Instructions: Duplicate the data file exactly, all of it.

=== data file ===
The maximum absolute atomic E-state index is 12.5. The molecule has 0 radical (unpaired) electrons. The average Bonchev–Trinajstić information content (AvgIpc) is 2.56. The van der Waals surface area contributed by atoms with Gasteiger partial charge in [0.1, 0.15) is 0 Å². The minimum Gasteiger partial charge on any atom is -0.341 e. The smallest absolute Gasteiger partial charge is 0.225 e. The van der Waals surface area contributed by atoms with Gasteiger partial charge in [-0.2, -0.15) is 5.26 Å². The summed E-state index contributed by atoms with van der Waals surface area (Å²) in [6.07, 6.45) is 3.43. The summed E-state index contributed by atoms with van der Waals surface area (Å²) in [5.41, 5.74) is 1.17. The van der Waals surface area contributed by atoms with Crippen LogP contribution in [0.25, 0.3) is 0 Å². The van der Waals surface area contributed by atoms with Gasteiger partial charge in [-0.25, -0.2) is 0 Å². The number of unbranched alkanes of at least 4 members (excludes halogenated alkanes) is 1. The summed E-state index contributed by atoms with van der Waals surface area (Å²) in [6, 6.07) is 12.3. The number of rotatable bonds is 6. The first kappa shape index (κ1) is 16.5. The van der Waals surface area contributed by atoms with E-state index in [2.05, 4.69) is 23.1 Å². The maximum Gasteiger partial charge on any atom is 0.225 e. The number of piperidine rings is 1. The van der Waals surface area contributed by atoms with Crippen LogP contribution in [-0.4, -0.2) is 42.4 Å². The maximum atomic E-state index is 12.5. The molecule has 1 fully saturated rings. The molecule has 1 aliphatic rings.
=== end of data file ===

The maximum absolute atomic E-state index is 12.5. The molecule has 0 radical (unpaired) electrons. The average Bonchev–Trinajstić information content (AvgIpc) is 2.56. The van der Waals surface area contributed by atoms with Gasteiger partial charge in [0.1, 0.15) is 0 Å². The minimum Gasteiger partial charge on any atom is -0.341 e. The smallest absolute Gasteiger partial charge is 0.225 e. The van der Waals surface area contributed by atoms with Gasteiger partial charge in [-0.2, -0.15) is 5.26 Å². The summed E-state index contributed by atoms with van der Waals surface area (Å²) in [6.07, 6.45) is 3.43. The summed E-state index contributed by atoms with van der Waals surface area (Å²) in [5.41, 5.74) is 1.17. The van der Waals surface area contributed by atoms with Crippen LogP contribution in [0.25, 0.3) is 0 Å². The van der Waals surface area contributed by atoms with Gasteiger partial charge in [-0.25, -0.2) is 0 Å². The number of unbranched alkanes of at least 4 members (excludes halogenated alkanes) is 1. The summed E-state index contributed by atoms with van der Waals surface area (Å²) in [6, 6.07) is 12.3. The number of rotatable bonds is 6. The first kappa shape index (κ1) is 16.5. The van der Waals surface area contributed by atoms with E-state index in [2.05, 4.69) is 23.1 Å². The maximum Gasteiger partial charge on any atom is 0.225 e. The number of piperidine rings is 1. The van der Waals surface area contributed by atoms with Crippen LogP contribution in [-0.4, -0.2) is 42.4 Å². The maximum atomic E-state index is 12.5. The molecule has 1 fully saturated rings. The molecule has 1 aliphatic rings.